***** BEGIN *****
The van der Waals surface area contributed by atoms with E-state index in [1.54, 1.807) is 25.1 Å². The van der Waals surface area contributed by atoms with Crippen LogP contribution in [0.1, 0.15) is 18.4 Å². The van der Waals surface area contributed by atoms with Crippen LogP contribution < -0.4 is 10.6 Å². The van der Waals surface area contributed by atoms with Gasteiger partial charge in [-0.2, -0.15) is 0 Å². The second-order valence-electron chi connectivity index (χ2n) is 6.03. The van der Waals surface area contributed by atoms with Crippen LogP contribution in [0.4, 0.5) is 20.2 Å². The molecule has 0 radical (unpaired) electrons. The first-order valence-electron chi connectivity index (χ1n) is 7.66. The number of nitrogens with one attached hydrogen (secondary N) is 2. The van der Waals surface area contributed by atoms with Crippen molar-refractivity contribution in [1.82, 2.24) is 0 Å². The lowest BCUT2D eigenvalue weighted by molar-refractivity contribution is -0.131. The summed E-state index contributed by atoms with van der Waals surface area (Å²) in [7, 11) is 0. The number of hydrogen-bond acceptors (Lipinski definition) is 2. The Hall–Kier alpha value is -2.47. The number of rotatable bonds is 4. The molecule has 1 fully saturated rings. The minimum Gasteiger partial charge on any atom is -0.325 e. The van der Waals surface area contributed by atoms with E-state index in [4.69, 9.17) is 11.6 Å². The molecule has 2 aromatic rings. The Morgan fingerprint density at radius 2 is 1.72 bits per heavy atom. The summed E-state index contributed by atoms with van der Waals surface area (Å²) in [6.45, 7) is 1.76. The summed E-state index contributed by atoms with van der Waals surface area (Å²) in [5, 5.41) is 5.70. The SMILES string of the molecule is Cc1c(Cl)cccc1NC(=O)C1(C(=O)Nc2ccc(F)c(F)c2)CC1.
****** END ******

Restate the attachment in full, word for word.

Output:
The van der Waals surface area contributed by atoms with E-state index in [1.54, 1.807) is 25.1 Å². The van der Waals surface area contributed by atoms with Crippen LogP contribution in [0.1, 0.15) is 18.4 Å². The van der Waals surface area contributed by atoms with Crippen LogP contribution < -0.4 is 10.6 Å². The van der Waals surface area contributed by atoms with Gasteiger partial charge in [-0.2, -0.15) is 0 Å². The second-order valence-electron chi connectivity index (χ2n) is 6.03. The van der Waals surface area contributed by atoms with Crippen LogP contribution in [0.4, 0.5) is 20.2 Å². The molecule has 0 radical (unpaired) electrons. The first-order valence-electron chi connectivity index (χ1n) is 7.66. The number of nitrogens with one attached hydrogen (secondary N) is 2. The van der Waals surface area contributed by atoms with Crippen molar-refractivity contribution in [1.82, 2.24) is 0 Å². The lowest BCUT2D eigenvalue weighted by molar-refractivity contribution is -0.131. The summed E-state index contributed by atoms with van der Waals surface area (Å²) in [7, 11) is 0. The number of hydrogen-bond acceptors (Lipinski definition) is 2. The Hall–Kier alpha value is -2.47. The number of rotatable bonds is 4. The molecule has 1 fully saturated rings. The minimum Gasteiger partial charge on any atom is -0.325 e. The van der Waals surface area contributed by atoms with E-state index in [4.69, 9.17) is 11.6 Å². The molecule has 2 aromatic rings. The Morgan fingerprint density at radius 2 is 1.72 bits per heavy atom. The summed E-state index contributed by atoms with van der Waals surface area (Å²) in [6.45, 7) is 1.76. The summed E-state index contributed by atoms with van der Waals surface area (Å²) in [5, 5.41) is 5.70. The SMILES string of the molecule is Cc1c(Cl)cccc1NC(=O)C1(C(=O)Nc2ccc(F)c(F)c2)CC1.